Idiopathic Intracranial Hypertension in Wales
Main Article Content
Idiopathic Intracranial Hypertension (IIH) is a condition of unknown aetiology that is strongly associated with obesity. IIH predominantly affects women of childbearing age and causes chronic disabling headaches, visual disturbance and, in a minority of patients, permanent visual loss.
Objectives and Approach
We characterised the IIH population, epidemiological trends and healthcare outcomes in Wales using routinely collected healthcare data. We used primary and secondary care healthcare diagnosis codes within the Secure Anonymised Information Linkage databank to ascertain IIH cases and controls in a retrospective cohort study between 2003 and 2017. We validated IIH diagnosis codes using anonymised secondary care lists of IIH cases.
We analysed 35 million patient years of data (2003–2017). There were 1765 cases of IIH in 2017 (85% female). The prevalence and incidence of IIH in 2017 was 76/100,000 and 7.8/100,000/year, a significant increase from 2003 (corresponding figures=12/100,000 and 2.3/100,000/year). The odds ratio for developing IIH in the least deprived quintile compared to the most deprived quintile, adjusted for gender and Body Mass Index (BMI), was 0.65 (95% CI=0.55–0.76). 9% of people with IIH had CSF shunts with less than 0.2% having bariatric surgery. Unscheduled hospital admissions were significantly higher in the IIH cohort compared to controls (rate ratio=5.28, p<0.001) and in the people with IIH with CSF shunts compared to those without (rate ratio=2.02, p<0.01).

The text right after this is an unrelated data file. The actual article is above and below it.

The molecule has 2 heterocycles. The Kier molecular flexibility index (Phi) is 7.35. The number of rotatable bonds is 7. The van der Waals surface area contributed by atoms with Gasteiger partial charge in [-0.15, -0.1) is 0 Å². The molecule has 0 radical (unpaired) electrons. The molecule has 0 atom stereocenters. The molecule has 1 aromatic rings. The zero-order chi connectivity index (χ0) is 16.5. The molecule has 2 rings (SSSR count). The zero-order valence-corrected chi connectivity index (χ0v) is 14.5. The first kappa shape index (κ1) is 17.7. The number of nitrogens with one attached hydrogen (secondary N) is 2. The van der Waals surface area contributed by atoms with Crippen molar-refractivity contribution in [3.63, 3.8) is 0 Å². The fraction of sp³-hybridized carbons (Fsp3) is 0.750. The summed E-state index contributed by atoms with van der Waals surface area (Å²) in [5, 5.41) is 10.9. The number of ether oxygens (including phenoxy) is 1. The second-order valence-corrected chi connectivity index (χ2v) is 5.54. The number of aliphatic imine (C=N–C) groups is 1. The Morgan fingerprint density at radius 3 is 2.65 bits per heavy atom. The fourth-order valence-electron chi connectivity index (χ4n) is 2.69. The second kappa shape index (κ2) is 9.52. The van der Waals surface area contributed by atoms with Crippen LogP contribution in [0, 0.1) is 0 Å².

Conclusion / Implications
IIH incidence and prevalence is increasing significantly, corresponding to population increases in BMI, and is associated with increased deprivation. This has important implications for healthcare professionals and policy makers given the comorbidities, complications and increased healthcare utilisation associated with IIH.
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